Today Holy Mother Church celebrates the feast of St. Hilary. He was born of pagan parents in Poitiers, France. The people of Poitiers were so impressed with him that they chose him to be their bishop when he was only 29.
He is well known for speaking out against Arianism, the heresy which denies the divinity of Christ. When Emperor Constantius II tried to persuade him to sign a paper condemning St. Athanasius, the great defender of faith, he refused. In outrage at his refusal, the emperor sent him to Phyygia.
Yet he did a great deal of good in exile. Many consider him to have been a very fierce defender of the faith, yet he was charitable in dealing with those bishops and clergy who had given in to the Arian heresy.
Emperor Constantius II called him “disturber of the peace” for fighting so hard against what he believed to be grave wrong, yet Sts. Jerome and Augustine called him “teacher of the churches” for the same reason: he fought for the faith.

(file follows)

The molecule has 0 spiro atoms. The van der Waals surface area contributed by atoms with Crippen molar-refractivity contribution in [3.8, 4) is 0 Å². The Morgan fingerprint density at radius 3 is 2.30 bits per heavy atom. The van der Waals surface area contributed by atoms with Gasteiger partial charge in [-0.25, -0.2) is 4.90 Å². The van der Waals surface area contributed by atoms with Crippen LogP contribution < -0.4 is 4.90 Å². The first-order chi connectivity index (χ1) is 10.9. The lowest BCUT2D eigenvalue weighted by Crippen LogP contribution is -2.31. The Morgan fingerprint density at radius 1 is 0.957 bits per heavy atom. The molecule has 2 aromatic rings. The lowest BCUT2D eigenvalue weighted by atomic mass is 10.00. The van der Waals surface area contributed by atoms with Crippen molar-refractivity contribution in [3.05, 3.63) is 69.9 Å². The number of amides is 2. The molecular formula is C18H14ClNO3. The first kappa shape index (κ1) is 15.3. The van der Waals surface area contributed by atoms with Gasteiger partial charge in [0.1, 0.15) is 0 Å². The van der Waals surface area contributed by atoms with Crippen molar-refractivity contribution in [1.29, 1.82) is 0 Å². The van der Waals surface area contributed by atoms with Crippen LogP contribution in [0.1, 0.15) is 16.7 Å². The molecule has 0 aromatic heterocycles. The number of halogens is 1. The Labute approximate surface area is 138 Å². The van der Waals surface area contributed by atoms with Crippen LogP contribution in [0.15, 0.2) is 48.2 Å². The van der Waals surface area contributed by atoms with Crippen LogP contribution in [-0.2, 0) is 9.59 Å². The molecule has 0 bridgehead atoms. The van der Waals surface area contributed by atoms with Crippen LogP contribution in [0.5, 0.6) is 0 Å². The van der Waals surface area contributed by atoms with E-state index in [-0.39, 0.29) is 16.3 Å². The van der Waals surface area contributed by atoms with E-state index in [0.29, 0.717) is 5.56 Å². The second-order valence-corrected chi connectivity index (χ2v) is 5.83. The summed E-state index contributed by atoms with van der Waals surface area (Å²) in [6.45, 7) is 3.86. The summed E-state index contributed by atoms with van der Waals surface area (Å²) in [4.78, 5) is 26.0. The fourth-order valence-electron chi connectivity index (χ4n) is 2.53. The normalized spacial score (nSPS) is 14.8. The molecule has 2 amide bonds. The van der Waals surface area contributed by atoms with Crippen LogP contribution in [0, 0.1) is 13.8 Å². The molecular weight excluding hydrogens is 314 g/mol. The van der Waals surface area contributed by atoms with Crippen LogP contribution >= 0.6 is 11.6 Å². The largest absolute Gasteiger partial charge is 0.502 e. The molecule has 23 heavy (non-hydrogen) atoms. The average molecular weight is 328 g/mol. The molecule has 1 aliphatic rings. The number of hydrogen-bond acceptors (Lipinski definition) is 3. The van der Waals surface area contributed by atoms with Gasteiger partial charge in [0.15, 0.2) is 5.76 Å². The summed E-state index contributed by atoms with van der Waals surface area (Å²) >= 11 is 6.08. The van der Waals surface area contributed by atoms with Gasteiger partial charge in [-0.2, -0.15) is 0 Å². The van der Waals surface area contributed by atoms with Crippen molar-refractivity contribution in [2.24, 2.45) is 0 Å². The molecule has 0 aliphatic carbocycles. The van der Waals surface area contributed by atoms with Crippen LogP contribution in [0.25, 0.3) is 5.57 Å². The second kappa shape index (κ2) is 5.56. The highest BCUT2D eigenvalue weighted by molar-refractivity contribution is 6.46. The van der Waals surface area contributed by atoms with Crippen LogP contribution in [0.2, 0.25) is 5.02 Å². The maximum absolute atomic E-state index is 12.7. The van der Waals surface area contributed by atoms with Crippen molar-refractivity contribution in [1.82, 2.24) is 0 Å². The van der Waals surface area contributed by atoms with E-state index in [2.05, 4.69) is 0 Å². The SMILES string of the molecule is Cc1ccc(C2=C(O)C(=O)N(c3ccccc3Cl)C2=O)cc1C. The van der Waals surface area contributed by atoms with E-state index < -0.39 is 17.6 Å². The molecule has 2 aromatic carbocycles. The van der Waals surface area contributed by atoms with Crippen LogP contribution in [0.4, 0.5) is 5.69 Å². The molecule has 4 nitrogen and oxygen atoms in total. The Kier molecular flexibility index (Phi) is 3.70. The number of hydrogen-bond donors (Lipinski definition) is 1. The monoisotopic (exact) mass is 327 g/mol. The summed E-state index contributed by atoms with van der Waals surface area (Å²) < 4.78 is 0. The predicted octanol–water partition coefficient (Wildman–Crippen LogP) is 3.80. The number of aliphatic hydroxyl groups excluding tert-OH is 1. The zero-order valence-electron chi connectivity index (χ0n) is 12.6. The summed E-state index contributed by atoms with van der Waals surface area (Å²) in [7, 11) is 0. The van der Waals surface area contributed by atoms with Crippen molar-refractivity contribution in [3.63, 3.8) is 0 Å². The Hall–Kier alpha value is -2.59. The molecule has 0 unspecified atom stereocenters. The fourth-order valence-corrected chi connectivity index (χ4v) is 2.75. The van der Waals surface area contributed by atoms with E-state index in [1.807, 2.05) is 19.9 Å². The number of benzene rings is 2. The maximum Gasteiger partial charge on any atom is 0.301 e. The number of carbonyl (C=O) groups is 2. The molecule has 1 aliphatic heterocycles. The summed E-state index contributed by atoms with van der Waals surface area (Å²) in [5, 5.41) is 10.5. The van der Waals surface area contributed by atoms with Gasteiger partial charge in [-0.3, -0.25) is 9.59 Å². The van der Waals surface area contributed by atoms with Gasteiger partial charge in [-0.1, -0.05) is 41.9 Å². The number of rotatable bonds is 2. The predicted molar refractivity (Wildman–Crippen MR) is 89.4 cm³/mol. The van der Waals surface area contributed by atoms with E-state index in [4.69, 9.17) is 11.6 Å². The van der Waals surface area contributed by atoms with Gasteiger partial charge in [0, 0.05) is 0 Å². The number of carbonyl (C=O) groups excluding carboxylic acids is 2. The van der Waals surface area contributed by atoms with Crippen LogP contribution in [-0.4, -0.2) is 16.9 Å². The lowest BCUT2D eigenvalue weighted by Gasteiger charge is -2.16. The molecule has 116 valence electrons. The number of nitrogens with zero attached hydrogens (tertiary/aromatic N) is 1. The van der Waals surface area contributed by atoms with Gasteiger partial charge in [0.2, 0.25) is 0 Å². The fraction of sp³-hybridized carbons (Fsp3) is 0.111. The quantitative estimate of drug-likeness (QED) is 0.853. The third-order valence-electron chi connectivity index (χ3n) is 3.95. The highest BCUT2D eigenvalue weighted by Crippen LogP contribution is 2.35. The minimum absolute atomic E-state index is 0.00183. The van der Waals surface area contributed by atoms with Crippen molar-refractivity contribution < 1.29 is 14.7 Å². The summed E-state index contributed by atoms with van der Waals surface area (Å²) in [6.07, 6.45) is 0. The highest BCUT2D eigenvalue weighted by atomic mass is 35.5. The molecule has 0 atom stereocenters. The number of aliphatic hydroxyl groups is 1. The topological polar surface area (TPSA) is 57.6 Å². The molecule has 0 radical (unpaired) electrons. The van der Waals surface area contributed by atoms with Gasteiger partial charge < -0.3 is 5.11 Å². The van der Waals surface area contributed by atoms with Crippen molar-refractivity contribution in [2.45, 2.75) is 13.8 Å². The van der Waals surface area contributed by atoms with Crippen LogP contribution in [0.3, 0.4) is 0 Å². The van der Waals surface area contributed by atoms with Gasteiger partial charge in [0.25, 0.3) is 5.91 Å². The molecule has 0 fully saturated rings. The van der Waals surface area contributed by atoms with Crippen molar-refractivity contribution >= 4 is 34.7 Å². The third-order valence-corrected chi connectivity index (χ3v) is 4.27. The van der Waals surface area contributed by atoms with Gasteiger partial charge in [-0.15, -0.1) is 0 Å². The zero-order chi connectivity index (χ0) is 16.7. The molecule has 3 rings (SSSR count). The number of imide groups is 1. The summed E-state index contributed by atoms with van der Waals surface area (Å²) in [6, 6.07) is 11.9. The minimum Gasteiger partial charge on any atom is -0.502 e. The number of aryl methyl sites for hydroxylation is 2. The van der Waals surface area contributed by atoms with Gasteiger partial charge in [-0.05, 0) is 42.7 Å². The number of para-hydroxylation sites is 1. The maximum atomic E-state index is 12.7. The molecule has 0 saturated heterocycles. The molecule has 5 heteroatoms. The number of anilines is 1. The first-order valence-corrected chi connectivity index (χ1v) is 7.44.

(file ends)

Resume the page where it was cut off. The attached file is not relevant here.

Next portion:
Indeed, St. Hilary took St. Paul’s commands seriously:
Follow the pattern of the sound words which you have heard from me, in the faith and love which are in Christ Jesus; guard the truth that has been entrusted to you by the Holy Spirit who dwells within us. 2 Tim. 1:13, 14
St. Hilary once said this: “On one side, me-thought I saw the Lord calling me; on the other the world offering me its seducing charms and pleasures. How often did I embrace and reject, will and not will the same thing! But in the end Jesus Christ triumphed in me. And three days after Honoratus had left me, the mercy of God, solicited by his prayers, subdued my rebellious soul.”
He was also known to be quite the preacher, and needless to say, he watered nothing down! Apparently many people would leave the church right before he gave his homily, to which he yelled: “You will not so easily get out of hell!”
Yet, he was a compassionate and charitable man. But he was unwavering in truth.